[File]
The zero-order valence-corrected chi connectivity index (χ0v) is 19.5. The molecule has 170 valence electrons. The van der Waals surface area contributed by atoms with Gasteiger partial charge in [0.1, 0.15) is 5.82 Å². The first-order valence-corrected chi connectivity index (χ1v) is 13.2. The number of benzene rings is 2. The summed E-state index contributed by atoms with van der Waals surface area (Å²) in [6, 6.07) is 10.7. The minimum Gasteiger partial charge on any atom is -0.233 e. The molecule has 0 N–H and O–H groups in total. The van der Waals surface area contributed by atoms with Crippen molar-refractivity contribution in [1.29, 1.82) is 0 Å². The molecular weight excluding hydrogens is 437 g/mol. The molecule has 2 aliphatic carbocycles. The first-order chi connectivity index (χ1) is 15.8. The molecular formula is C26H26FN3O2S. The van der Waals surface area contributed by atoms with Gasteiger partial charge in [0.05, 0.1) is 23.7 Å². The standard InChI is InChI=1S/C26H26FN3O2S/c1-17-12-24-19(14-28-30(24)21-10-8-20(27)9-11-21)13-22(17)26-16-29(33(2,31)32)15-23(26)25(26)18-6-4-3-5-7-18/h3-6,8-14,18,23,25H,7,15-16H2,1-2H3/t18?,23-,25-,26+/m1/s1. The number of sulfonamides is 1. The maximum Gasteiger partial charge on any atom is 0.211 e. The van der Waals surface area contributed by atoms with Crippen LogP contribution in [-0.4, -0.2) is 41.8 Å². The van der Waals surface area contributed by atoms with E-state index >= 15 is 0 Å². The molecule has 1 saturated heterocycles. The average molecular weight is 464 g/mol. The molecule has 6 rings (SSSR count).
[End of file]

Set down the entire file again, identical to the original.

The zero-order valence-corrected chi connectivity index (χ0v) is 19.5. The molecule has 170 valence electrons. The van der Waals surface area contributed by atoms with Gasteiger partial charge in [0.1, 0.15) is 5.82 Å². The first-order valence-corrected chi connectivity index (χ1v) is 13.2. The number of benzene rings is 2. The summed E-state index contributed by atoms with van der Waals surface area (Å²) in [6, 6.07) is 10.7. The minimum Gasteiger partial charge on any atom is -0.233 e. The molecule has 0 N–H and O–H groups in total. The van der Waals surface area contributed by atoms with Crippen molar-refractivity contribution in [1.29, 1.82) is 0 Å². The molecular weight excluding hydrogens is 437 g/mol. The molecule has 2 aliphatic carbocycles. The first-order chi connectivity index (χ1) is 15.8. The molecular formula is C26H26FN3O2S. The van der Waals surface area contributed by atoms with Gasteiger partial charge in [0.05, 0.1) is 23.7 Å². The standard InChI is InChI=1S/C26H26FN3O2S/c1-17-12-24-19(14-28-30(24)21-10-8-20(27)9-11-21)13-22(17)26-16-29(33(2,31)32)15-23(26)25(26)18-6-4-3-5-7-18/h3-6,8-14,18,23,25H,7,15-16H2,1-2H3/t18?,23-,25-,26+/m1/s1. The number of sulfonamides is 1. The maximum Gasteiger partial charge on any atom is 0.211 e. The van der Waals surface area contributed by atoms with Crippen LogP contribution in [-0.4, -0.2) is 41.8 Å². The van der Waals surface area contributed by atoms with E-state index >= 15 is 0 Å². The molecule has 1 saturated heterocycles. The average molecular weight is 464 g/mol. The molecule has 6 rings (SSSR count).